Tag Archives: Americana

Album of the Day: House and Land, “House and Land”

Even in the year 2017, Appalachia remains a curiosity to most Americans. Despite its rich and fascinating cultural histories, it’s often maligned by those who don’t understand it. But it’s also the home of House and Land, a duo that takes Appalachian music traditions and runs with them in a riveting direction on their debut self-titled LP.

Sally Anne Morgan has lent her fiddle talents to the Black Twig Pickers for several years, while guitarist Sarah Louise Henson has quietly issued a handful of breathtaking solo LPs of fingerpicked, 12-string acoustic guitar since 2015. When the two players combine their talents, the results are an engrossing combination of centuries-old balladeering, pre-war music, and contemporary experimental sounds.

True to old-time form, House and Land’s songs revel in spooky darkness, driven by ghostly, off-kilter notes that raise the hair on the back of your neck. Morgan’s fiddle creaks and moans, while Henson’s hyper-detailed guitar playing alternates among airy flits, glistening cascades, and blooming billows.

Henson and Morgan trade off lead vocal duties, and they harmonize so closely at times, as on the unaccompanied “Johnny,” that their two voices almost sound like one. When Henson sings of the hour of death drawing near and laying garments down, “So time will soon disrobe us all / Of what we now possess,” she sounds as though she’s personally heralding the end of days; her high, fearless delivery makes you inclined to believe her.

But the duo splits from tradition with its addition of shruti box drones, as well as with light touches of percussion from Asheville drummer Thom Nguyen. On “Feather Dove” and “The Day Is Past and Gone,” his soft rumblings and cymbal splashes recall a distant but fierce summer storm, while his clatters in the background of “Unquiet Grave” are a chilling, chaotic foil to the song’s pointed lyrics about pining for a dead lover.

House and Land is an exercise in marrying bygone days with the present—Henson and Morgan assuredly honor the past—but for them, tradition isn’t so much an anchor as it is a springboard toward bold new ideas.

—Allison Hussey

The Muscle Shoals Country-Soul of Emily Duff

Emily Duff

“The place is spooky and full of ghosts,” says Emily Duff of the studio where she cut her new album, Maybe in the Morning. That seems about right, considering that the New York City singer/songwriter came to Muscle Shoals, Alabama to record at FAME Studios, the storied soul hub where Aretha Franklin, Wilson Pickett, Otis Redding, and countless others cut classic sides in the R&B golden age of the ‘60s and ‘70s.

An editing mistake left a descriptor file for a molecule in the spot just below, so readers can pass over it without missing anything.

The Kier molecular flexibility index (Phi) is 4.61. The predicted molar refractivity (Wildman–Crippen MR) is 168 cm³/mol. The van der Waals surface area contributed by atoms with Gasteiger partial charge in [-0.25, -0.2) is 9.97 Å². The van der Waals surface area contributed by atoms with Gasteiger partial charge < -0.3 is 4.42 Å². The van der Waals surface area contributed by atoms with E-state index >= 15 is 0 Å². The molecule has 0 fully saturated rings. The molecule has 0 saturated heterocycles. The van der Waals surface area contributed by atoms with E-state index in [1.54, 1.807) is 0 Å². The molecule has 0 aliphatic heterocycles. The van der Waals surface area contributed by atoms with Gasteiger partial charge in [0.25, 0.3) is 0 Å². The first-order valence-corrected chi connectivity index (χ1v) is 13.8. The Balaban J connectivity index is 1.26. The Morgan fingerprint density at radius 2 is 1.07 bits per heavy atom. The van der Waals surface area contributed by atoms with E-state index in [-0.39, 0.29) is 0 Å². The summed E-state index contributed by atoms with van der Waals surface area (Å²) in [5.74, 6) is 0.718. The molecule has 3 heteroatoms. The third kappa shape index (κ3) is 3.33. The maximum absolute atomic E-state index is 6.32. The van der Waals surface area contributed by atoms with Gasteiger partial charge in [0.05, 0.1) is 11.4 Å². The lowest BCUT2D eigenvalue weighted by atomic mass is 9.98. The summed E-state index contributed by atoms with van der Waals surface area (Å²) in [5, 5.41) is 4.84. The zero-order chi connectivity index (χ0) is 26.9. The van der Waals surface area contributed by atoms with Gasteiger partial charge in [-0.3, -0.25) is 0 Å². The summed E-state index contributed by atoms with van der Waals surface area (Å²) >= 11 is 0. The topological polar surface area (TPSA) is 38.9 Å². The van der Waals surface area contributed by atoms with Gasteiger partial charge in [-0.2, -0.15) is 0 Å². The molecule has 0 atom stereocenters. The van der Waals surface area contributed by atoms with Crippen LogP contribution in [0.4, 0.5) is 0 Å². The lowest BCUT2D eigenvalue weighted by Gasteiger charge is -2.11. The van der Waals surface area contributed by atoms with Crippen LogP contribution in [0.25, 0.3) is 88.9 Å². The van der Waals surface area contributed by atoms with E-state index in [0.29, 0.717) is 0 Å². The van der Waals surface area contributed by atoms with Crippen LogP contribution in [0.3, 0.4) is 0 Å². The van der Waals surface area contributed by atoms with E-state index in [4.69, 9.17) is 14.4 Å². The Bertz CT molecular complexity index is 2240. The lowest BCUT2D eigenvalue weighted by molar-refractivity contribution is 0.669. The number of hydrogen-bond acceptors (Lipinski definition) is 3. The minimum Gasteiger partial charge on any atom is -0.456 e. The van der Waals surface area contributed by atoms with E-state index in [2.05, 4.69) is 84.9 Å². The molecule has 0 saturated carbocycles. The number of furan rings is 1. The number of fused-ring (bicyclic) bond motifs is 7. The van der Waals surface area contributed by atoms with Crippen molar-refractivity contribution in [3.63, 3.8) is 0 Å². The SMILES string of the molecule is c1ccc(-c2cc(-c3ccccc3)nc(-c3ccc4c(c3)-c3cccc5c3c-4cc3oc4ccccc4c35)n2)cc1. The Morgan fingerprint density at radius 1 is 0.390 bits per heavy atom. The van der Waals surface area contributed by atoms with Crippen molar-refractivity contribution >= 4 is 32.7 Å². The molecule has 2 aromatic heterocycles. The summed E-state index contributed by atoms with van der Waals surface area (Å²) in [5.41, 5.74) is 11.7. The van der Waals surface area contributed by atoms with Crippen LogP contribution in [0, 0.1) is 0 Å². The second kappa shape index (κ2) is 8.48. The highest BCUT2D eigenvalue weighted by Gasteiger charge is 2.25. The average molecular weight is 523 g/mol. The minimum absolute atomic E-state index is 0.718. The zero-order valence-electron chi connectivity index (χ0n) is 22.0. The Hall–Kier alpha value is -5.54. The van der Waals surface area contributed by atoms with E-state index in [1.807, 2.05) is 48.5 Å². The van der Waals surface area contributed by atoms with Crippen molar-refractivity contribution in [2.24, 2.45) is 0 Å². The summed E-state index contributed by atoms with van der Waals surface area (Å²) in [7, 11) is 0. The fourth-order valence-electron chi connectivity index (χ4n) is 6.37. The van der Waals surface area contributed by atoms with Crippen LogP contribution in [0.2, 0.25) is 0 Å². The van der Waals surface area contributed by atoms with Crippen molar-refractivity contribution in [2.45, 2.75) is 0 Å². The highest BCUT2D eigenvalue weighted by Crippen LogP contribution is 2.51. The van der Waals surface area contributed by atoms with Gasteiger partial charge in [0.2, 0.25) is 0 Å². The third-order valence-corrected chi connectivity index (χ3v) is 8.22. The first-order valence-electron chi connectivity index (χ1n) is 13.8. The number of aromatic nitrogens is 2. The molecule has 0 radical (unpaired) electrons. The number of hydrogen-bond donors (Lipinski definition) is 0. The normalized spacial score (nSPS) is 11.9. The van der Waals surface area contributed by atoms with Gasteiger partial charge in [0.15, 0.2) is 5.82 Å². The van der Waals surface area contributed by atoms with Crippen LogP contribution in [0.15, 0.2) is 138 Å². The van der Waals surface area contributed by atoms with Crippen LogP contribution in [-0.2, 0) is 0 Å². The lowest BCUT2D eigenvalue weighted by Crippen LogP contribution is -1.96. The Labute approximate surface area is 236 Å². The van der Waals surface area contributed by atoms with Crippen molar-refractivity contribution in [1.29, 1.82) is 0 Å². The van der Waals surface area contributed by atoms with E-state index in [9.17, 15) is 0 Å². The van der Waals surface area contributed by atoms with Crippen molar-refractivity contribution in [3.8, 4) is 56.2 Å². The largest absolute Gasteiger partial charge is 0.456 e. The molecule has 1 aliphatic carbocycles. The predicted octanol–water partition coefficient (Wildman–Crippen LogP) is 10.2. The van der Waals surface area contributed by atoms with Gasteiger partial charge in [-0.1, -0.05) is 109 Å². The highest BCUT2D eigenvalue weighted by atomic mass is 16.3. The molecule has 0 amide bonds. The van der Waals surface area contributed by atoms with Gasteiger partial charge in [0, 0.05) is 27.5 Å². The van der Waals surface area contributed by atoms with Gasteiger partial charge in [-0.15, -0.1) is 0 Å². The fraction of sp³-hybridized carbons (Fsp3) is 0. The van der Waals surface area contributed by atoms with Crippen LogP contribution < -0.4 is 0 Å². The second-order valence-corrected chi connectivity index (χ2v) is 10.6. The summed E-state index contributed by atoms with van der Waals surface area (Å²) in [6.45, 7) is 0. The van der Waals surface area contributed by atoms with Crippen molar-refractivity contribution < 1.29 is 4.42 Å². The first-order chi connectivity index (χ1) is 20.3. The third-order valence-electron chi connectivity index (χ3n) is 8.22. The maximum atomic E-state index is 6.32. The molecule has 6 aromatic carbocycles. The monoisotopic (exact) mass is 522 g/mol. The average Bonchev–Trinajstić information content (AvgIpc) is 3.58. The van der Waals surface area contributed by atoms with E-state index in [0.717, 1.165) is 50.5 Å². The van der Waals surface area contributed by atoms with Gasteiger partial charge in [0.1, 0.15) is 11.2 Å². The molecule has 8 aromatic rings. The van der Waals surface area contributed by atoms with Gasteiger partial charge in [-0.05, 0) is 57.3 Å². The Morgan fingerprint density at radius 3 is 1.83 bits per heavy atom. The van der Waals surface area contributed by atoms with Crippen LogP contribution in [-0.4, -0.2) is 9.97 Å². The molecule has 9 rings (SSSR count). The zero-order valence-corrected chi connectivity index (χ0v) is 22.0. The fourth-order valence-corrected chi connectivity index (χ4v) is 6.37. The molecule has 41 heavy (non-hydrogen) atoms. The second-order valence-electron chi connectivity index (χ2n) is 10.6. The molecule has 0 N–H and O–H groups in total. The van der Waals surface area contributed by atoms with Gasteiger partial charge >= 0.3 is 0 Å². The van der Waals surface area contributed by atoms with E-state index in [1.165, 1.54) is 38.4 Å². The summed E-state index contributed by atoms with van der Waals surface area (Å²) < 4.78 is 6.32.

“If you’re an insane music lover and worshipper of that era like I am,” Duff says, “you walk in the door and you’re like, ‘Fuck, I’m home.’ Every time I walked through that door I got the chills. You’re with people who basically built the whole structure that is your church of music, and you’re in that room. You can’t stop smiling, My face hurt from smiling so much.”

But the path that led Duff to that musical mecca was far from straightforward. She grew up on Long Island, on a steady diet of singer/songwriter and roots music. “Kris Kristofferson, Neil Diamond, Willie Nelson, Janis Joplin, Johnny Cash, those were the records we listened to,” she remembers. “And then there was The Partridge Family and Sonny & Cher, because I was a child of television. And I was heavily into the whole soul thing—I loved Al Green and Marvin Gaye and Aretha Franklin.”

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Scene Report: Folk and Americana in Baton Rouge

Clay-Parker-&-Jodi-James-600

Clay Parker and Jodi James

Any reliable definition of Baton Rouge’s local independent music scene first begins with a discussion of what it is not. Thanks to surrounding cities like New Orleans and Lafayette, whose musical identities have not only been established but fully branded, Baton Rouge musicians often find themselves comparing their scene to the more famous ones that surround it. As Louisiana’s state capital (and home to flagship Louisiana State University), Baton Rouge, with just over 200,000 residents, is primarily a college town given over to football, tailgating, and the kind of rowdy sportsmanship that goes with both. But that hasn’t stopped a growing number of invested community members who love roots music from creating their own world.